Automotive History (Japan Edition): 1996 Toyota Classic – Peak Retro (Part 1)


Note: We’re out in the van for a few days at the Southern Oregon Coast, so it’s going to be mostly summer reruns through Thursday.

(first posted 8/3/2015)     This past couple of months I’ve been really getting into Japanese cars. Not the usual fare, mind you, but the really odd ones that are not commonly seen unless you’re either in Japan or on another country with lax import restrictions or particularly shade importers (I’m in the latter category). So I thought about sharing some of the ones I’ve found particularly interesting. First up on the list are two retro-styled Toyotas that took the concept of “retro” and took it to its logical extreme. Let’s start with the ugliest of the two, shall we?

Those of you who read my contributions to CC (Thank you all very much, I appreciate your readership) will know that I am very much a fan of the retro craze that took the automotive world by storm in the ‘90s. It brought all manner of strange reinterpretations of concepts that had been confined to the pages of history, justified or otherwise. Most of these concepts seemed to go to cars you’d see in the ‘50s and ‘60s, but the Classic was looking back to the Genesis. The Genesis of Toyota at least.


In 1936, after a year of refining and development, Toyota released their first ever production vehicle, the AA. Its design was very much a product of evolving automotive design and streamlining (Paul wrote a very comprehensive history of automotive aerodynamics that you can read here). You may also noticed it borrows heavily from the Chrysler Airflow. Toyota has made no qualms about that last bit either. The Toyota Automobile Museum has a 1934 DeSoto Airflow on permanent display with a plaque that says that “…The chassis and body design of the De Soto Airflow greatly influenced the development of the Toyoda Model AA.” It’s probably not the same Airflow purchased and disassembled by Kiichiro Toyoda for research while developing his concept.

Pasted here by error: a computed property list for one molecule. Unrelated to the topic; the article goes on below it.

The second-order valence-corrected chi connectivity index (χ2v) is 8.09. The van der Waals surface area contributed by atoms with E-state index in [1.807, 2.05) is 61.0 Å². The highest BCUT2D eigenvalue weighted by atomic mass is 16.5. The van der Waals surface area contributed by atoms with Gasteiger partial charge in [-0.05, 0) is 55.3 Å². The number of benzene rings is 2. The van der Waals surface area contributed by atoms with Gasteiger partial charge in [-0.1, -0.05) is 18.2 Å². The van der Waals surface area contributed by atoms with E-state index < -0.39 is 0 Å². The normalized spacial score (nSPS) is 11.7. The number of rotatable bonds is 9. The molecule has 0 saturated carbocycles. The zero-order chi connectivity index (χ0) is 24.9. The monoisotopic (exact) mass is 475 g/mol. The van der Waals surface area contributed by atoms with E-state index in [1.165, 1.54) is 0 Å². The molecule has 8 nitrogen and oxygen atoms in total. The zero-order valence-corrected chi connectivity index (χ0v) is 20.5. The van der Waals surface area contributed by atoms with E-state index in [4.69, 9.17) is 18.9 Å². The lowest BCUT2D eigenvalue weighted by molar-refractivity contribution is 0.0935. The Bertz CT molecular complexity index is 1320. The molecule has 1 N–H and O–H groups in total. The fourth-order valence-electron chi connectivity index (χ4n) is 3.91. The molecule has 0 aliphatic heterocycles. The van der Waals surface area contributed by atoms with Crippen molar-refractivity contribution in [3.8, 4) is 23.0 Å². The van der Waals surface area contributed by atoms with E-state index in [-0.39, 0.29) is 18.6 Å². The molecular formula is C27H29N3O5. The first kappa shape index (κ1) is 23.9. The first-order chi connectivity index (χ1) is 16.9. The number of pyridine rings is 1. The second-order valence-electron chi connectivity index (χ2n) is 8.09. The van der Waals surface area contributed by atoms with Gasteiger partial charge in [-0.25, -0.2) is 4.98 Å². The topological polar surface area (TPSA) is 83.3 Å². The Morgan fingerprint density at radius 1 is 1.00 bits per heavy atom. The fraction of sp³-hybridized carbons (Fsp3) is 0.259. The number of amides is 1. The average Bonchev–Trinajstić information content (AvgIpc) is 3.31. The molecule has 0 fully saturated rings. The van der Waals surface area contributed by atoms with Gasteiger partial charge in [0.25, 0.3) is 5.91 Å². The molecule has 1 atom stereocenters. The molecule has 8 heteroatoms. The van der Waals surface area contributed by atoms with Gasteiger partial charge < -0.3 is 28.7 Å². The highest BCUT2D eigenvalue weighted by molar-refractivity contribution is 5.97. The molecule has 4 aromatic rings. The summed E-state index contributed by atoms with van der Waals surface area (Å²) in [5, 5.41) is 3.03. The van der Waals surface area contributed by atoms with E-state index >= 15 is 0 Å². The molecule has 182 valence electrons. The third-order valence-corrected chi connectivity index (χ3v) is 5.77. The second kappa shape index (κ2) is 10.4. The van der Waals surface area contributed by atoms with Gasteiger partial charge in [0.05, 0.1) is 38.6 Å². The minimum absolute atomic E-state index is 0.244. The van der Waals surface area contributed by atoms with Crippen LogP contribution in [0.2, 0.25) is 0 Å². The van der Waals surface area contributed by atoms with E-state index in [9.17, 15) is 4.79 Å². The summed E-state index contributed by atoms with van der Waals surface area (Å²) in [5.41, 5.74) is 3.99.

1,404 AA’s were sold from 1936 to 1943, all of them with a 3.9-liter straight six engine developing 62 horsepower and mated to a three-on-the-tree manual gearbox. It doesn’t sound like much, but it was from this small number of cars that the corporate giant we know today evolved. And 50 years later, in 1986, Toyota was gearing up to celebrate the anniversary of that historic vehicle. But they ran into a couple of problems.


For starters, in 1986 there wasn’t a single surviving AA to be found. There weren’t even any complete plans of the thing. So the plan of using one for the ceremony ended up being an impossible task. From incomplete plans that were made at various stages of development, Toyota managed to build a replica that they believed was as close to the AA as you could get.


So after all that trouble, of course, an original AA was found. In 2008 a single survivor was found in, of all places, Russia. To say that it has seen better days would be putting it mildly. Can you imagine the stories that this car could tell if it could speak? Currently it resides unrestored in a museum in the Netherlands.


Our subject car was built a decade later than the AA replica to commemorate the 60th anniversary of Toyota. The classic was based out of the Hilux platform and was powered by a 2.0-liter four producing 84 horsepower and sending them to the rear wheels via a 4-speed automatic.


Unfortunately, even as a fan of retro styling I find this car deeply unpleasant. It may be the fact that the grille is too small for its intended purpose or that the body is too ‘blobby’ for the design it’s trying to convey. I think mostly it’s the fact that the body is too wide for the chassis its built on and the wheel arches do nothing but emphasize that, to the point where the end result ends up looking like those weird Canada-only Narrow-track Pontiacs. It’s a compromised design, is what I’m trying to say. Really the best angle is watching it straight from the back, where it actually pulls of the retro design quite well


The interior benefited from a wooden steering wheel, lashings of wood wherever they could nail it and leather seats. But it wouldn’t have made a lot of sense to produce an entire bespoke dashboard so those of us that have spent a lot of time inside a base-model Toyota Truck/SUV/Bus from the ‘90s will be instantly familiar with that dashboard.


The Classic was never intended to be a big seller, only 100 models were sold for the equivalent of $75,000 in the middle of Japan’s lost decade. Somehow they all found buyers. Even so, I was able to find three of them for sale in a Japanese auction site with price ranging from twenty-three to thirty-seven thousand dollars. Rare doesn’t equal desirable, it seems. Even with all its problems though, I find the fact that Toyota went to all the trouble of designing and building a homage to their first vehicle extremely remarkable. And Toyota wouldn’t stop at the Classic for their retro kicks. Fortunately their second attempt at it was much prettier, better thought out and (to me at least) infinitely more desirable.